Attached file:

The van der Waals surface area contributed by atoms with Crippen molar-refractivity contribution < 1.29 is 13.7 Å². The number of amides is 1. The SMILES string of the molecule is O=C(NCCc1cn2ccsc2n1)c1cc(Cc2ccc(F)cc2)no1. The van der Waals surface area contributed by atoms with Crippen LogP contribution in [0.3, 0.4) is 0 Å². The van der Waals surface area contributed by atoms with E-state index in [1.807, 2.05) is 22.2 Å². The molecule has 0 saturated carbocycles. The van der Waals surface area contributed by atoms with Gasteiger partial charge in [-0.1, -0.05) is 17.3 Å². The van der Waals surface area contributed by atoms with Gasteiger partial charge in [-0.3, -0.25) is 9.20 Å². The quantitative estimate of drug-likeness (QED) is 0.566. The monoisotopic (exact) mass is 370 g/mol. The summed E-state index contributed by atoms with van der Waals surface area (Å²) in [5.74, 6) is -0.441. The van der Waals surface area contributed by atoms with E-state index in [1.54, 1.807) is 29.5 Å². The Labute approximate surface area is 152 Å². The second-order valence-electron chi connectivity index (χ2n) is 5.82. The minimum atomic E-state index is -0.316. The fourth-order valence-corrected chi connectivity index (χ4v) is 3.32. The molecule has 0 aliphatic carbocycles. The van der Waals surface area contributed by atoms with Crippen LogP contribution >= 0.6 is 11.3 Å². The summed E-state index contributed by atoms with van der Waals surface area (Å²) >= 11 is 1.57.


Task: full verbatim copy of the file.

The van der Waals surface area contributed by atoms with Crippen molar-refractivity contribution < 1.29 is 13.7 Å². The number of amides is 1. The SMILES string of the molecule is O=C(NCCc1cn2ccsc2n1)c1cc(Cc2ccc(F)cc2)no1. The van der Waals surface area contributed by atoms with Crippen LogP contribution in [0.3, 0.4) is 0 Å². The van der Waals surface area contributed by atoms with E-state index in [1.807, 2.05) is 22.2 Å². The molecule has 0 saturated carbocycles. The van der Waals surface area contributed by atoms with Gasteiger partial charge in [-0.1, -0.05) is 17.3 Å². The van der Waals surface area contributed by atoms with Gasteiger partial charge in [-0.3, -0.25) is 9.20 Å². The quantitative estimate of drug-likeness (QED) is 0.566. The monoisotopic (exact) mass is 370 g/mol. The summed E-state index contributed by atoms with van der Waals surface area (Å²) in [5.74, 6) is -0.441. The van der Waals surface area contributed by atoms with E-state index in [1.54, 1.807) is 29.5 Å². The Labute approximate surface area is 152 Å². The second-order valence-electron chi connectivity index (χ2n) is 5.82. The minimum atomic E-state index is -0.316. The fourth-order valence-corrected chi connectivity index (χ4v) is 3.32. The molecule has 0 aliphatic carbocycles. The van der Waals surface area contributed by atoms with Crippen LogP contribution >= 0.6 is 11.3 Å². The summed E-state index contributed by atoms with van der Waals surface area (Å²) >= 11 is 1.57.